General Marketing

8 Key Digital Marketing Skills (Based on 15 Years in the Industry)

Mateusz Makosiewicz
Marketing researcher and educator at Ahrefs. Mateusz has over 10 years of experience in marketing gained in agencies, SaaS and hardware businesses. When not writing, he's composing music or enjoying long walks.
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For the past 15 years, I’ve been in various digital marketing roles, from specialist to management, working both on software and hardware products. And I’ve learned that this career favors people who can do eight things exceptionally well.

If you’re thinking about a career in digital marketing or want to take your career to the next level, this article may help. 

Depending on the company, a digital marketer can be a role on its own. But in general, digital marketing is multidisciplinary, encompassing a variety of marketing channels, skills, and tactics. 

What is considered digital marketing

As a digital marketer, you will need to wear many hats. 

This is especially evident in startups. I remember being the first marketing hire and a team of one in a SaaS startup. I was in charge of all channels and responsible for all marketing/sales metrics. Tough job. But later on as a manager, that helped me operate in strategy and hire good specialists. 

Here’s the twist: Despite the breadth of digital marketing, you will need to specialize in something. Reasons:

  • Job market structure. Small businesses look for generalists; mature companies look for experts in a given field.
  • Specialization is the best way to become great at something and be valued for it. 

How to get better at it

Should you choose one specialization or a few? There are five popular models in the industry: 

  • I-shaped marketer – Expert in one area of marketing; no or very shallow knowledge of other areas. 
  • V-shaped marketer – Deep expertise in one area supported by adjacent areas. For example, you want to manage content marketing teams, so you develop SEO, social media, data analysis, and management skills. 
  • T-shaped marketer – Broad skillset, deep expertise in one particular area. For example, you know how to set up an email marketing campaign, run a social media profile decently, and be comfortable with ads—but your true expertise is in SEO.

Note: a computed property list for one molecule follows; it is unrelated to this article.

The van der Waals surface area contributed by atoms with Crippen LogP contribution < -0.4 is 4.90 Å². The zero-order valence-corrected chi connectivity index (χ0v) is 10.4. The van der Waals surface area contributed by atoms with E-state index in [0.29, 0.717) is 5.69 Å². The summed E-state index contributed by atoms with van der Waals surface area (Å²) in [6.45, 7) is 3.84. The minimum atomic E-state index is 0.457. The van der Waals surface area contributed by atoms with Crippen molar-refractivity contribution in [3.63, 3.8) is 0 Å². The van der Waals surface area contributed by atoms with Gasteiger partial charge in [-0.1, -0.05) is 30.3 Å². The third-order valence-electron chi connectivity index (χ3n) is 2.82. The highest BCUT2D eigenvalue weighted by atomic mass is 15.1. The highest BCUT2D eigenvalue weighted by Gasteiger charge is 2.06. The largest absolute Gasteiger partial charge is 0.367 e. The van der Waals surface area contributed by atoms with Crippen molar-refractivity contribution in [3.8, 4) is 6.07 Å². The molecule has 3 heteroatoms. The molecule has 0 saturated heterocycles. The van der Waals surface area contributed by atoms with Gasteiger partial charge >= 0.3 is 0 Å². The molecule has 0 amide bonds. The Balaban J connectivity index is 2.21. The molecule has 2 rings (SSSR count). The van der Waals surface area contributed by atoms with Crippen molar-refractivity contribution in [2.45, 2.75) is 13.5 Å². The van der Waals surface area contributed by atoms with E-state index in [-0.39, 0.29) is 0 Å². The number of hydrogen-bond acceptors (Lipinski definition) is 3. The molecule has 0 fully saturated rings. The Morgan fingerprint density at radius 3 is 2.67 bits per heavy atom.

• Pi-shaped marketer – Broad skillset, deep expertise in two areas that are usually not adjacent. For example, content marketing and growth marketing. 
  • Comb-shaped marketer – Broad skillset, deep expertise in a few areas that are usually not adjacent but still relevant. For example, someone aiming for a CMO role may specialize in content marketing, growth, and management. 
Marketing skillset models

I think the way to look at these models is basically the following: 

If you’re just interested in one type of marketing and you think there will always be a need for this specialization, go ahead and become an I- or a V-shaped marketer. 

If you’re interested in digital marketing holistically or you have the ambition to manage an entire marketing department, then you’ll likely want to start with the T-shape and then gradually grow into a pi- or comb-shaped marketer. It’s a harder path but offers more options. And if you ever decide to “go back” from manager to specialist, you’ll have foundations. 

Whatever path you choose, these things will help you develop any specialization: 

  • Getting hands-on experience with channels and tactics
  • Trying new things
  • Staying updated (trends, new ideas, other people’s tactics)
  • Networking 

Resourcefulness is the skill that allows you to make the most out of limited resources. In the case of digital marketing, that’s time and money. 

In other words, resourcefulness is about a problem-solving mindset. 

Some jobs are about performing a task correctly. If you don’t have the resources for it, your task is pretty much impossible—end of story. 

But digital marketing is about performing the task better than somebody else (mostly your competition). Weird as it may sound, a lack of time and money doesn’t necessarily mean something is impossible here. It often means you need to find a different way or plan your work better. 

Moreover, contrary to offline media, in digital marketing, you don’t need a large budget to promote effectively. 

For example, you can go far with smart, resourceful content distribution. For one of the companies I worked at, we would create one or two high-quality ebooks per month and distribute that content in many different ways to attract traffic from different channels and websites, plus get qualified leads too. 

Resourceful marketing example